Removal of these trees is a negative impact on the outlook of the Town Hall in my opinion.

Clr Phillips first brought the refurbishment of Marrickville Town Hall to Council in July 2011 as a Notice of Motion. See – http://bit.ly/1fmiFLL   A refurbishment plan was brought to the Council Meeting in November 2011. See – http://bit.ly/1jGIkkQ

The refurbishment was again on the agenda at last Tuesday’s Council meeting, 15th April 2014.

Mayor Haylen & Clrs Phillips, Leary & Iskandar were absent, so it was a 2:2:2:2 vote – 2 Labour, 2 Liberals, 2 Independents & 2 Greens who voted to remove all of the trees in the front & all but one tree along the Petersham Road side of Marrickville Town Hall.   Not surprising to me, but at the same time, quite distressing.

In November 2011 I wrote, ALL the trees will be removed & 3 ‘suitable’ street trees will be planted as replacements along the side of the Town Hall.  My guess these will probably be Ornamental Cherry trees to match what has been planted on both sides of Marrickville Road to the corner of Livingstone Road.  They are cheap to buy & absolutely useless to wildlife. 

The current trees along the exterior wall of the Town Hall building are 7 mature Pencil pines, 2 mature Cocas palms & 2 small Cocas palms & 1 mature Norfolk Island palm.  These trees, especially the Pencil pines, add to the grandness of the building & considerably soften the façade.

At dusk take a seat outside the library & listen. Literally thousands of small birds live in these trees & the sound of them settling down for the night is wonderful.  I’ve yet to meet a person who doesn’t like it.  Remove these trees & there will be an environmental impact, though I don’t know whether this has been taken into account in the environmental impact assessment. Certainly Council doesn’t care.

There are 2 mature, but small stature Pine trees in the front forecourt connected to the War Memorial & one 5-6 metre Pine tree in a planter box.  One of these Pines leans towards the pedestrian footpath, but doesn’t block pedestrian thoroughfare.  

This is a total of 15 trees to be removed & the replacement with 3 as yet unspecified species.  You can bet any money that these will be small stature trees that will not obscure the view of the building & probably deciduous.  The community will be left with a sterile box. A grand box, but sterile none-the-less.”

So what has changed 3-years later?   According to the business paper, arrangements are presently underway for a new Winged Victory statue to be made & placed on the war memorial column at the front of the Town Hall.”   Winged Victory herself was donated to the Australian War Memorial in late 2013.   Personally, I would have liked Winged Victory to be on permanent display inside the new Marrickville Library, especially as the ceiling of the building is so high & the front is to be mostly glass. She would have been spectacular in a safe place inside the entrance foyer & visible from the street. C’est la vie.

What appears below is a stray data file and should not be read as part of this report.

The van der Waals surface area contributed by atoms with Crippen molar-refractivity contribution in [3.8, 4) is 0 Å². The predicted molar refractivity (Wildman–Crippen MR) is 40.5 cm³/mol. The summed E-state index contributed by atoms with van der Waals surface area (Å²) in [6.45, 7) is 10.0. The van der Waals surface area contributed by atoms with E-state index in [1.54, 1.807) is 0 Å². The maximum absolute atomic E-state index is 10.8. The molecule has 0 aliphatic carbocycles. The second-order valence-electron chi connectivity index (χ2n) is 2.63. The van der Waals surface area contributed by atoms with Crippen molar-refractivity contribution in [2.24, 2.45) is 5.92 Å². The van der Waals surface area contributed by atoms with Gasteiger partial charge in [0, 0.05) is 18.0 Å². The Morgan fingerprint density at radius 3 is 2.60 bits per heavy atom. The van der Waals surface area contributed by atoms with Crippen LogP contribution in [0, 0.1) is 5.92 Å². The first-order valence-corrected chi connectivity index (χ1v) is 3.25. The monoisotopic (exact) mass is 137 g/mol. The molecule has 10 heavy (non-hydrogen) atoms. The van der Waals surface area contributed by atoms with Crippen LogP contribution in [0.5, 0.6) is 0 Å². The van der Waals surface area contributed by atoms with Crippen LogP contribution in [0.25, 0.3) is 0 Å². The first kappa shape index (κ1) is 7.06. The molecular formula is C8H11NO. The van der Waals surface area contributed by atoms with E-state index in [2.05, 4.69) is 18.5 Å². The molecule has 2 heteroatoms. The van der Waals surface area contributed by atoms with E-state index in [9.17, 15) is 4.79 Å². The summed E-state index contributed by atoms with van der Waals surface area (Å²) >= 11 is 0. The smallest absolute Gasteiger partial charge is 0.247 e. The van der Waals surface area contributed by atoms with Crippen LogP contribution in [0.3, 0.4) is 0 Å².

Winged Victory when it was at the War Memorial outside Marrickville Town Hall.  Now she is going to Canberra.

Winged Victory when it was at the War Memorial outside Marrickville Town Hall. Now she is going to Canberra.

A media release dated 22nd April 2014 says Marrickville Council will hold “an information session & presentation to update local residents & citizens on the future of the Winged Victory statue.”  

This is to be held on Thursday 1st May 2014, 6pm – 7pm at the Function Room 3, Council’s Administration Centre, 2-14 Fisher Street Petersham.

 

Stage 1 of the refurbishment of the Town Hall will cost $75,000 for the design & $500,000 for the works, which are –

  1. Repaving the forecourt – Matching paving will also be installed in front of the car park behind the Library, at the Library entrance & in the two car spaces, all located at the Petersham Road side of the Town Hall building. [The Petersham Road side already has ornamental brick paving].
  1. Furniture, including new seating. [I cannot find any furniture other than 8 new bench seats in the plans.]
  1. Relocating the bus stop to “improve sight lines.”
  1. Refurbishment of the War Memorial column & re-gilding of the honour roll names. [Great.  This is an important war memorial to many.]
  1. Landscaping comprised of –

–      Star Jasmine (native to E & SE Asia)to be used as a ground cover.

–      Hedges of Box Hedge (native to either England, Holland, Japan or Korea depending on the species used), Indian Hawthorn (native to Southern China) & Viburnum suspensum (native to Japan). [This combination of Indian Hawthorn, Box & Star Jasmine is already being used as the main landscaping feature.]

–      Two Tibouchina trees (native to SE Brazil) are planned for the back wall of the car park at the rear.

Can Council not use Australian native plants?